“Do not be afraid, child,” she stated. “I have brought an Apothicarius to check on your health.” She nodded at a tall stately man standing behind her. For ten minutes or more, the medical man checked her teeth and eyes, the movement of her joints and then asked her to show him her bare back. Analia hesitated but he smiled and told her he simply wanted to check for bites or bruises. When she pulled her tunic top down and turned her back to him, she heard the regal woman take a sharp intake of breath. They quickly left the room without another word.
Four days later, little had changed except her food began to improve. Instead of water she received watered wine, her bread was fresh and for the supper meal she was given a thin but tasty stew. She still longed for fresh vegetables and fruit. Analia was slowly going stir crazy in the dark damp cell. The next morning when the jailer brought her the daily ration of watered wine and bread to break her morning fast, she angrily threw the jug into the straw. The straw slowly sank down.
She crawled over and pulled the mildewed straw aside. Beneath it four large bricks had sunk into the dirt about ten inches down. She reached in and removed the bricks and stacked them on the floor by the wall. There was a small hole leading down into darkness. Someone’s been trying to dig their way out, she thought. She picked up a piece of the shattered water jug and dropped it into the dark hole. It sounded as if it fell about ten feet or less.
The hole was just large enough to allow her to slither through, but barely. Should I go down and see where it leads to?” she asked herself. “What if there is no way out? How will I see where I’m going and can I get back up?
She had always been one to take unnecessary chances; here was another opportunity to do just that. She turned around and slowly slid her legs and buttocks into the small hole. She felt around with her feet but could find no purchase. Daring as ever, she let go and slid down. After an eight foot drop she hit a pile of soft soil which helped to cushion her fall. The place was in stygian darkness and smelled like a dank crypt.
Analia rose to her feet and released a deep cough from the dust. The sound reverberated back as if she was in a tunnel or large cavern of sorts. She bent over and searched around her, feeling for something she could use to poke the soft ground ahead of her with. She had no desire to step into a pit that may plunge hundreds of feet deep. Her hand touched something that felt long and solid so she hefted it and felt it with her hands. It was a pole or pipe of some kind without knots or joints and smooth in her hands.
She slowly made her way down the dark tunnel probing ahead as she took small advancing steps. An hour later, she noticed the darkness was lessening to some degree and within minutes she came to an area where she could actually discern objects around her. Where she had been walking there were two strips of brown powdery metal laid down in an equal distance from each other and an elevated platform of dirt rose to her right. There were broken pieces of white tile and cement chunks buried in the soft dirt.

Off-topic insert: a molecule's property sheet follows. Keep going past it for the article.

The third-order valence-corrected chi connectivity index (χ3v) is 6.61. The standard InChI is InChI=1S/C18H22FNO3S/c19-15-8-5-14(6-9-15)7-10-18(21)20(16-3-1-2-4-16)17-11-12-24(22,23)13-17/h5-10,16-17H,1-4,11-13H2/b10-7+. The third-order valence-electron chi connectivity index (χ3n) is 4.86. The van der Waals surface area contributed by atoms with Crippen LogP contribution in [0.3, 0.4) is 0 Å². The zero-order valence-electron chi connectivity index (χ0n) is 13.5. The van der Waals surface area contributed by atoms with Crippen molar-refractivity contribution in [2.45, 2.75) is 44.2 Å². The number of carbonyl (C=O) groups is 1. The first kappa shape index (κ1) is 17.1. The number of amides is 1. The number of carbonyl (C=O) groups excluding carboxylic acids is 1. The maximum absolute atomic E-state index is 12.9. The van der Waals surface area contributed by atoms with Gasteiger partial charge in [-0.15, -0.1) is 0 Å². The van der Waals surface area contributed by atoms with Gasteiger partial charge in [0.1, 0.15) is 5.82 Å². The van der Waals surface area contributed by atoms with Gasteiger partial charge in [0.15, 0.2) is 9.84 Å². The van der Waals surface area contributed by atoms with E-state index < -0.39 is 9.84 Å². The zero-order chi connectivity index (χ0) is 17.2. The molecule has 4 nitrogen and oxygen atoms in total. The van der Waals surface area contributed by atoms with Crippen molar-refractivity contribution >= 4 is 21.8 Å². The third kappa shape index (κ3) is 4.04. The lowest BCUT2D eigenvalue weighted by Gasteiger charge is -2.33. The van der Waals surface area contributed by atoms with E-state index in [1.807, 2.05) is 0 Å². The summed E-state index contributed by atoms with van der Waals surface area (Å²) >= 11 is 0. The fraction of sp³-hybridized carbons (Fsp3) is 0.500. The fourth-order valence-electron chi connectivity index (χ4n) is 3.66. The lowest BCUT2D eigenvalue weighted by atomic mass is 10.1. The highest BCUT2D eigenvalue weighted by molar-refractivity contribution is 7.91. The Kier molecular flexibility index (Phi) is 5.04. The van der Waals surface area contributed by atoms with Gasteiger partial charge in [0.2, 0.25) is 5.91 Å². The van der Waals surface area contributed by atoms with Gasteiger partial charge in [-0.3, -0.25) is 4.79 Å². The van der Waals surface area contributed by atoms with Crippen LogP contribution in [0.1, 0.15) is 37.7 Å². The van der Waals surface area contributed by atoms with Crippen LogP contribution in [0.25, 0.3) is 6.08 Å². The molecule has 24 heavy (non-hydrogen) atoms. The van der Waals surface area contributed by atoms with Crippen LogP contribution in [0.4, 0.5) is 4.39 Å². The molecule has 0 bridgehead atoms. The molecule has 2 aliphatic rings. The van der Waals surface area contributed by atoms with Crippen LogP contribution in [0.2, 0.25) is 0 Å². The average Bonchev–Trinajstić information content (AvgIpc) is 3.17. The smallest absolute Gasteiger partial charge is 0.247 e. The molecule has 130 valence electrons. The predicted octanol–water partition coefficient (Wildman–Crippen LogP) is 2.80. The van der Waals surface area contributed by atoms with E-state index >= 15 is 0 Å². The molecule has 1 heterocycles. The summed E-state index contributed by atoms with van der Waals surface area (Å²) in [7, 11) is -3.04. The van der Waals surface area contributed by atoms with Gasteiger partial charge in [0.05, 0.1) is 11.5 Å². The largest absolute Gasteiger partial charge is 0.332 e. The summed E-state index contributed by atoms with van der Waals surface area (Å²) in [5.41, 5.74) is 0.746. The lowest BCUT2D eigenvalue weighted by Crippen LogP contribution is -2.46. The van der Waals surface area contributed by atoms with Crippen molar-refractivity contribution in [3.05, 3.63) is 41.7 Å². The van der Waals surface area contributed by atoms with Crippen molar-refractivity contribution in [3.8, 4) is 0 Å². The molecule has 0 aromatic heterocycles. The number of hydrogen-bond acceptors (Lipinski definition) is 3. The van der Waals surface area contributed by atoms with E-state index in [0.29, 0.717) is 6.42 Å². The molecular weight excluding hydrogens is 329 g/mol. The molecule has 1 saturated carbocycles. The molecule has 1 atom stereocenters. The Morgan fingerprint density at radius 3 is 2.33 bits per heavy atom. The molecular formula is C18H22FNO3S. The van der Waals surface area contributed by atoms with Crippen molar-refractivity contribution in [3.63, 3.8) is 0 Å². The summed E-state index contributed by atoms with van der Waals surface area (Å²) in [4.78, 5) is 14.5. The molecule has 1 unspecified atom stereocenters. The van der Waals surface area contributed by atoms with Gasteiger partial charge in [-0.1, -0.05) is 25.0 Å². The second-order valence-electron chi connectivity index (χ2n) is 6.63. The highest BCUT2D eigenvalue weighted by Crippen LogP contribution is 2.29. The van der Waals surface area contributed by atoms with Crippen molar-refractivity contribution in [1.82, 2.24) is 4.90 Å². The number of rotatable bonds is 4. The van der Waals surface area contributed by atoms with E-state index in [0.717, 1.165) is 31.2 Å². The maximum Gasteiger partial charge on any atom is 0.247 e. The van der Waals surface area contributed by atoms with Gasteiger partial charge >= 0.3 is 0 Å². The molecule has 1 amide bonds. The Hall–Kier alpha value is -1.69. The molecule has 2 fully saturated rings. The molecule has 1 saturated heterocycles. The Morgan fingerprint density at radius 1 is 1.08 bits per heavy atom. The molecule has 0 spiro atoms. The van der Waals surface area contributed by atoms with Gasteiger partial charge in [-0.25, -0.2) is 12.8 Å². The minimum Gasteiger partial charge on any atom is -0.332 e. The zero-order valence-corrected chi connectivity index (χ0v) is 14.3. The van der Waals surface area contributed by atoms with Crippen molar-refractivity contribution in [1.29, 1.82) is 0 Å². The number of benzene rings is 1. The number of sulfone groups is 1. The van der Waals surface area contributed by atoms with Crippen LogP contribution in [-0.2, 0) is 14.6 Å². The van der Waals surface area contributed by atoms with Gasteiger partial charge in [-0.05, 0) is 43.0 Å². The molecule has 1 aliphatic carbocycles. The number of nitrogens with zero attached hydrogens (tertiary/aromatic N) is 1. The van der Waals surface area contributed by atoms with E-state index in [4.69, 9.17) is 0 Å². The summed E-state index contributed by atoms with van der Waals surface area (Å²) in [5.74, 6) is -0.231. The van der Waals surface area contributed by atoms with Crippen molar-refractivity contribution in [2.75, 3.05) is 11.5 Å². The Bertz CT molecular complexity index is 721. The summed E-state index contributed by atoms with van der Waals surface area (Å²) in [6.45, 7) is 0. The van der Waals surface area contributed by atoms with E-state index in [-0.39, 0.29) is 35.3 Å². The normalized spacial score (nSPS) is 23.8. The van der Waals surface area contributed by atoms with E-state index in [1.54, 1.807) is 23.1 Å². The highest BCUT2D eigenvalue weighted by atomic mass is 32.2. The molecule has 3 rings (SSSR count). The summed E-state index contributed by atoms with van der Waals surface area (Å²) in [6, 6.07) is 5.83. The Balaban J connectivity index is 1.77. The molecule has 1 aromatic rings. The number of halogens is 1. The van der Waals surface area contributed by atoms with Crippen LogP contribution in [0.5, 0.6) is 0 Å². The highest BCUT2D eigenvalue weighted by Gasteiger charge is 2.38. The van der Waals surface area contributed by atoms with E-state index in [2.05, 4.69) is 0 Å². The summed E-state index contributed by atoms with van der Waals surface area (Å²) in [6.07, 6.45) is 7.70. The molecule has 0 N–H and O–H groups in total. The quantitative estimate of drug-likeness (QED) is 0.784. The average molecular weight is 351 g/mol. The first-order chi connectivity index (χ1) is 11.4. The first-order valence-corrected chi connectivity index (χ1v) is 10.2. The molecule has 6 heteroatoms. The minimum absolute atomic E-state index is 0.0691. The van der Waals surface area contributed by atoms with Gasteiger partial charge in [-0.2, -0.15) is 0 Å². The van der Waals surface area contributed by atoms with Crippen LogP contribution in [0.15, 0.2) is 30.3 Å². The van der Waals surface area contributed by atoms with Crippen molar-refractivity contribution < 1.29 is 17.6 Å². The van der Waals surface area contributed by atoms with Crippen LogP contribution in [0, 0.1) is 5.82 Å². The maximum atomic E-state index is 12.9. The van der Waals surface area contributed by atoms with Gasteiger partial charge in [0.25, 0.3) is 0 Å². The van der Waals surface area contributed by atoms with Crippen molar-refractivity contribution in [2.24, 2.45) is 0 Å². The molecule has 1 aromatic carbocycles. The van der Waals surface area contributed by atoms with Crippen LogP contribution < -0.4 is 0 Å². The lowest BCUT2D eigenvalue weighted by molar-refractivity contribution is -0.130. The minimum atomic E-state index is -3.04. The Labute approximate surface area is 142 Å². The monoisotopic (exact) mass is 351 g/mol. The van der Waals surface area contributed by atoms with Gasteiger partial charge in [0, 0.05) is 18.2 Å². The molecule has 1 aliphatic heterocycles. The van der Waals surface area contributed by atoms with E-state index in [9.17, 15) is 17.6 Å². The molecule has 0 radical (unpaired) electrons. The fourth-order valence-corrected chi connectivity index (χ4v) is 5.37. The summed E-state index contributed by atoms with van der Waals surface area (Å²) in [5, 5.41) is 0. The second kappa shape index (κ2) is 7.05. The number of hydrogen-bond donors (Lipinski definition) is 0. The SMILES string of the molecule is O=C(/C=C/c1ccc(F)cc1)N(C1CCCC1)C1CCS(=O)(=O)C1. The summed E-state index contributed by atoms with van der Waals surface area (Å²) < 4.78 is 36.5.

Analia could see that the light was emanating from a hole in the ceiling where the dirt mound hit a stone or cement wall. She scrambled up the short mound and looked upward. Far above her, at least sixty or seventy feet, she could see what appeared to be the bright blue sky, but the light shaft was far too small for her to climb up through. As she slid back down the dirt incline, her foot uncovered an odd object sticking out of the loose dirt. She reached over and pulled on it until it gave way and came free of the soil.
It was a sign made of some kind of strange material and there was writing on it. She used her hand to remove the clinging soil and stared at the letters. They were in the common script but what was written held absolutely no meaning for her. The sign read, ‘Long Island Rail Road.’ She had never heard of such a thing as a rail road. She threw the sign down and picked up her stick. She noticed that the stick was an off white color and it resembled the same smooth material as the sign.
Analia had no choice but to continue on. She walked for what seemed like hours and finally encountered another source of light. As she rounded a curve, she saw bright daylight ahead of her. When she reached the end, the tunnel stopped. Before here was an ocean with white caps of waves rolling off into the distance. She spotted sea gulls and small fishing boats and the smell of the salty wind was refreshing. Unfortunately, from her perch in the tunnel it was at least a hundred foot drop down to the rocky shoreline, a fall she could never survive.
My kingdom for a rope, Analia thought. You don’t have a kingdom to trade for a rope, idiot.
She could advance no further to the edge because the ground was soft and slippery and felt as if it would easily give way and plunge her to her death. Perhaps she could find another way out if there were other tunnels branching off from this one. She reluctantly turned to retrace her steps. After another hour of walking she noticed light again in the tunnel ahead of her. She was certain it was not the small opening she had previously seen, and the lights appeared to be bobbing and moving in her direction. Within minutes, the huge jailer and a dozen palace guards stood before her holding bright flickering torches.